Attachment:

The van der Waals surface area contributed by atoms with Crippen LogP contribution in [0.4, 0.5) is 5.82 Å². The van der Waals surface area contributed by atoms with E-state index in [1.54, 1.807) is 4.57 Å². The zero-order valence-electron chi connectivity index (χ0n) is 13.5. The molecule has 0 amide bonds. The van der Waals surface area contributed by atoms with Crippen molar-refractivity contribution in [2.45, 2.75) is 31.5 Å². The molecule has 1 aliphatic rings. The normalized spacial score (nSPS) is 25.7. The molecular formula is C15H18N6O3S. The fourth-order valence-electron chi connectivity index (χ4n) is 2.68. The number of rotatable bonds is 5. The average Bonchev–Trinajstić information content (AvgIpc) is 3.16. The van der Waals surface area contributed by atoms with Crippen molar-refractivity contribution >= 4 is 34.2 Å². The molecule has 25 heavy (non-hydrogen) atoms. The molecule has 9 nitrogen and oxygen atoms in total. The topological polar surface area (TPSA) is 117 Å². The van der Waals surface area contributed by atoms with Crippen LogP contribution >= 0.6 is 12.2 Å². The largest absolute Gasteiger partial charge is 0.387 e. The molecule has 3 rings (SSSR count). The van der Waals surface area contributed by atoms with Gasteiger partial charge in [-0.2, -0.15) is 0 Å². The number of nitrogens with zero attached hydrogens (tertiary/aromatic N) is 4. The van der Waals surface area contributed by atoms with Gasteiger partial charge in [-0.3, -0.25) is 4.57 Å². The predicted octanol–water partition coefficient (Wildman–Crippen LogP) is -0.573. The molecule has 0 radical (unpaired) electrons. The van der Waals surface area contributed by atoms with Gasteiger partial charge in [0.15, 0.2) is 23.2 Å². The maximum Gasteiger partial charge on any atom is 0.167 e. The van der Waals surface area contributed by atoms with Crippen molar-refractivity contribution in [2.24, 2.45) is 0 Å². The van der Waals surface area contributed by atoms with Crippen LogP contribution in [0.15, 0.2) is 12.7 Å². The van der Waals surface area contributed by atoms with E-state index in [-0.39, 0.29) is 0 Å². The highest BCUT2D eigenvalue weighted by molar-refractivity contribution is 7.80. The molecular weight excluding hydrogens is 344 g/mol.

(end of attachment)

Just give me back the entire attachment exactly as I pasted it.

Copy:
The van der Waals surface area contributed by atoms with Crippen LogP contribution in [0.4, 0.5) is 5.82 Å². The van der Waals surface area contributed by atoms with E-state index in [1.54, 1.807) is 4.57 Å². The zero-order valence-electron chi connectivity index (χ0n) is 13.5. The molecule has 0 amide bonds. The van der Waals surface area contributed by atoms with Crippen molar-refractivity contribution in [2.45, 2.75) is 31.5 Å². The molecule has 1 aliphatic rings. The normalized spacial score (nSPS) is 25.7. The molecular formula is C15H18N6O3S. The fourth-order valence-electron chi connectivity index (χ4n) is 2.68. The number of rotatable bonds is 5. The average Bonchev–Trinajstić information content (AvgIpc) is 3.16. The van der Waals surface area contributed by atoms with Crippen molar-refractivity contribution >= 4 is 34.2 Å². The molecule has 25 heavy (non-hydrogen) atoms. The molecule has 9 nitrogen and oxygen atoms in total. The topological polar surface area (TPSA) is 117 Å². The van der Waals surface area contributed by atoms with Crippen LogP contribution >= 0.6 is 12.2 Å². The largest absolute Gasteiger partial charge is 0.387 e. The molecule has 3 rings (SSSR count). The van der Waals surface area contributed by atoms with Gasteiger partial charge in [-0.2, -0.15) is 0 Å². The number of nitrogens with zero attached hydrogens (tertiary/aromatic N) is 4. The van der Waals surface area contributed by atoms with Gasteiger partial charge in [-0.3, -0.25) is 4.57 Å². The predicted octanol–water partition coefficient (Wildman–Crippen LogP) is -0.573. The molecule has 0 radical (unpaired) electrons. The van der Waals surface area contributed by atoms with Gasteiger partial charge in [0.15, 0.2) is 23.2 Å². The maximum Gasteiger partial charge on any atom is 0.167 e. The van der Waals surface area contributed by atoms with Crippen molar-refractivity contribution in [2.24, 2.45) is 0 Å². The van der Waals surface area contributed by atoms with Crippen LogP contribution in [0.15, 0.2) is 12.7 Å². The van der Waals surface area contributed by atoms with E-state index in [-0.39, 0.29) is 0 Å². The highest BCUT2D eigenvalue weighted by molar-refractivity contribution is 7.80. The molecular weight excluding hydrogens is 344 g/mol.